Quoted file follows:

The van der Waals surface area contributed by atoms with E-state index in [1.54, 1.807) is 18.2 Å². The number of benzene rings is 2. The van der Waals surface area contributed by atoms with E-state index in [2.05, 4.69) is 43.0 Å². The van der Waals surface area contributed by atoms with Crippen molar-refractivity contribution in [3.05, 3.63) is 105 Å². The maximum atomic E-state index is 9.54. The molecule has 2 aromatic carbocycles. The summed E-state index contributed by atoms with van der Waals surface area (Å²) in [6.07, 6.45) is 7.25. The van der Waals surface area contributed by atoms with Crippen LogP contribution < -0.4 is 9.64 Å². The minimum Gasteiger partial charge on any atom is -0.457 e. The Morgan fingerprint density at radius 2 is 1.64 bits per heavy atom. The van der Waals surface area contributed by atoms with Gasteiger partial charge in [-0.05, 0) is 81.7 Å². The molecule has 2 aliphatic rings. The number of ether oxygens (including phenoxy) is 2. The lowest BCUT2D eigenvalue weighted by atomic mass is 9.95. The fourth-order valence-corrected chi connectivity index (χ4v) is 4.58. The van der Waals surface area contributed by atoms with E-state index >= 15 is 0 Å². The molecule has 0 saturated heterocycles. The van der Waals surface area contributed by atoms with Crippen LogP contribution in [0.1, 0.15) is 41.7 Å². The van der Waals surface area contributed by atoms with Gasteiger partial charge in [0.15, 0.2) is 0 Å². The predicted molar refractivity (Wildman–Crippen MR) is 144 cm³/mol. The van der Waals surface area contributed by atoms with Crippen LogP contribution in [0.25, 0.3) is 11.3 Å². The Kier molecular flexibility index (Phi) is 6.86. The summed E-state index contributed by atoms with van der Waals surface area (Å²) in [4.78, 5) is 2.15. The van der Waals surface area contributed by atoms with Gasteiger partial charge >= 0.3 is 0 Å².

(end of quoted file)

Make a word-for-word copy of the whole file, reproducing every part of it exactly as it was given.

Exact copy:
The van der Waals surface area contributed by atoms with E-state index in [1.54, 1.807) is 18.2 Å². The number of benzene rings is 2. The van der Waals surface area contributed by atoms with E-state index in [2.05, 4.69) is 43.0 Å². The van der Waals surface area contributed by atoms with Crippen molar-refractivity contribution in [3.05, 3.63) is 105 Å². The maximum atomic E-state index is 9.54. The molecule has 2 aromatic carbocycles. The summed E-state index contributed by atoms with van der Waals surface area (Å²) in [6.07, 6.45) is 7.25. The van der Waals surface area contributed by atoms with Crippen LogP contribution < -0.4 is 9.64 Å². The minimum Gasteiger partial charge on any atom is -0.457 e. The Morgan fingerprint density at radius 2 is 1.64 bits per heavy atom. The van der Waals surface area contributed by atoms with Gasteiger partial charge in [-0.05, 0) is 81.7 Å². The molecule has 2 aliphatic rings. The number of ether oxygens (including phenoxy) is 2. The lowest BCUT2D eigenvalue weighted by atomic mass is 9.95. The fourth-order valence-corrected chi connectivity index (χ4v) is 4.58. The van der Waals surface area contributed by atoms with E-state index >= 15 is 0 Å². The molecule has 0 saturated heterocycles. The van der Waals surface area contributed by atoms with Crippen LogP contribution in [0.1, 0.15) is 41.7 Å². The van der Waals surface area contributed by atoms with Gasteiger partial charge in [0.15, 0.2) is 0 Å². The predicted molar refractivity (Wildman–Crippen MR) is 144 cm³/mol. The van der Waals surface area contributed by atoms with Crippen LogP contribution in [0.25, 0.3) is 11.3 Å². The Kier molecular flexibility index (Phi) is 6.86. The summed E-state index contributed by atoms with van der Waals surface area (Å²) in [4.78, 5) is 2.15. The van der Waals surface area contributed by atoms with Gasteiger partial charge >= 0.3 is 0 Å².